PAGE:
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Noah Webster
Birth: Oct. 16, 1758
Hartford County
Connecticut, USA
Death: May 28, 1843
New Haven County
Connecticut, USA

Dictionary Publisher. Thanks to him, the American and British versions of the English language became separate, unique languages. Born in Hartford, Connecticut to a colonial farm family of five children, Noah Webster was a descendant of Governor William Bradford of Plymouth Colony. He began attending Yale College at age 16, then the only college in the British colony of Connecticut, graduating in 1778, after a short break to serve in the American Army during the Revolution. Unable to afford law school, he became a schoolteacher in Hartford, continuing his law studies part time. He eventually earned his law degree in 1781, and was admitted to the bar the same year. Dissatisfied with the school textbooks then in use, which were imported from Britain, Webster decided to write his own three-volume American book, consisting of a speller, a grammar and a reader. For the next one hundred years, it would become the most popular American schoolbook of its time, selling more than one million copies every year. Proudly American and anti-British, he chose to ignore the common British pronunciation and spellings in favor of his native New England pronunciations and spellings. As a result, after American independence, Americans learned to speak and write differently from their British cousins despite a common origin. In 1789, Webster married Rebecca Greenleaf, and they would have eight children. In 1793, the Webster family moved to New York to be closer to the President and the country’s new administration (initially, New York was the capital of the new United States). There Webster started New York’s first daily newspaper, the American Minerva, and later, a weekly publication, The Herald. In 1798, he sold his interests and moved back to New Haven. In 1807, he began to write an expanded dictionary, “An American Dictionary of the English Language,” which would reform the language again, drawing it closer to his New England roots and making it a unique American language. The dictionary was published in 1828, and was an instant best seller. The book was also unique in that it contained a large number of Biblical definitions, more than any previously published reference, because Webster believed that the Bible and Christianity should play an important role in the lives of a free people and its government. A second edition of the dictionary was published in 1840, and a few days after Webster had finished revising the appendix to the second edition, he died. Webster’s influence, through his dictionary, has continued to this day. (bio by: Kit and Morgan Benson)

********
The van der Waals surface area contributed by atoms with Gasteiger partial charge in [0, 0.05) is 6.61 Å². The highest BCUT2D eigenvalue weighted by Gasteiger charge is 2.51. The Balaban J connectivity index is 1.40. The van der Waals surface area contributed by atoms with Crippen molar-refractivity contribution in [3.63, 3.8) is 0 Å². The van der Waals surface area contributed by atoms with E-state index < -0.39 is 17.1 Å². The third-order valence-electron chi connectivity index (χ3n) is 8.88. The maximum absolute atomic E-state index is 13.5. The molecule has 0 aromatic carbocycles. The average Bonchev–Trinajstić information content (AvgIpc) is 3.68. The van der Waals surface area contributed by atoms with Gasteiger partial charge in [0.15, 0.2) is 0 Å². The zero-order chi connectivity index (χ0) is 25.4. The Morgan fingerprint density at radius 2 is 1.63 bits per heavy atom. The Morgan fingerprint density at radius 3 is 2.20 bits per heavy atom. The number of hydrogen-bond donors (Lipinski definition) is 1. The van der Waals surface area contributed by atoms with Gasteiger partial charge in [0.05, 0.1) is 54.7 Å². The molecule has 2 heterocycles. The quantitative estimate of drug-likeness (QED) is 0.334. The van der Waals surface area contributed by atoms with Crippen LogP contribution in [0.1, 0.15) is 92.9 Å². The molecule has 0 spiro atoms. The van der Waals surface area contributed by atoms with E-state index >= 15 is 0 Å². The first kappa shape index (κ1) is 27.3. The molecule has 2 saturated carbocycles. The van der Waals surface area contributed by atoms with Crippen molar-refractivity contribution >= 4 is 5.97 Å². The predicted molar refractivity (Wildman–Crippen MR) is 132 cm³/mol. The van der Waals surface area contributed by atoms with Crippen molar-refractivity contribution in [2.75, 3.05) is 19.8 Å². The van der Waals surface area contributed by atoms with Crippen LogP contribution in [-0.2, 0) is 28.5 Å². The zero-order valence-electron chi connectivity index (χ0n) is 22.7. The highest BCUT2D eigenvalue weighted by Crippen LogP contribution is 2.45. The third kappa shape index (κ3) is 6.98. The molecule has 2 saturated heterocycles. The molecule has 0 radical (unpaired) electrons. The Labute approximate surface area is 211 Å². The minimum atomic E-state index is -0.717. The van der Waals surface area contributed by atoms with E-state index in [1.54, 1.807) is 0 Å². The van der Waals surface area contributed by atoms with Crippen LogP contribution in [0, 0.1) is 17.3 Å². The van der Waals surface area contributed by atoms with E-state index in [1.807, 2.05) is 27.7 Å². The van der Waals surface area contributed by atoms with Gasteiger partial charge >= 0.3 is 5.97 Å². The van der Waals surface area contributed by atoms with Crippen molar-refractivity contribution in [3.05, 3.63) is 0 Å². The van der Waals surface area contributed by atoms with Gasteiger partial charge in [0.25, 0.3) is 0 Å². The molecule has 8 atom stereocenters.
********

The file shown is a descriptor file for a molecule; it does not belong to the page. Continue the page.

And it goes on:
Family links: 
 Parents:
  Noah Webster (1722 - 1813)
  Mercy Steele Webster (1727 - 1794)
 
 Spouse:
  Rebecca Greenleaf Webster (1766 - 1847)*
 
 Children:
  Emily Schotten Webster Ellsworth (1790 - 1861)*
  Francies Juliana Webster Goodrich (1793 - 1869)*
  Harriet Webster Fowler (1797 - 1844)*
  Mary Webster Southgate (1799 - 1819)*
  William Greenleaf Webster (1801 - 1869)*
  Eliza S. Webster Jones (1803 - 1888)*
  Henry Webster (1806 - 1807)*
  Louisa Webster (1808 - 1874)*
  Henry B Webster (1808 - 1809)*
 
 Siblings:
  Abraham Webster (1751 - 1831)*
  Jerusha Webster Lord (1756 - 1821)*
  Noah Webster (1758 - 1843)
 
*Calculated relationship
 
Burial:
Grove Street Cemetery
New Haven
New Haven County
Connecticut, USA
 
Maintained by: Find A Grave
Record added: Jan 01, 2001
Find A Grave Memorial# 1084
Noah Webster
Added by: Anonymous
 
Noah Webster
Added by: HaleyCookFromMaine, With LOVE
 
Noah Webster
Added by: bosguy
 
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God bless you on Independence Day (early), and thank you for your service. Rest in Peace.
- Rick
 Added: Jul. 3, 2014
God bless you throughout the Summer, the season of life at its fullest. Rest in Peace.
- Richard S. Barzelogna
 Added: Jun. 30, 2014
God bless you on your Birthday (US Army's 239th Birthday, belated). Rest in Peace.
- Richard S. Barzelogna
 Added: Jun. 19, 2014
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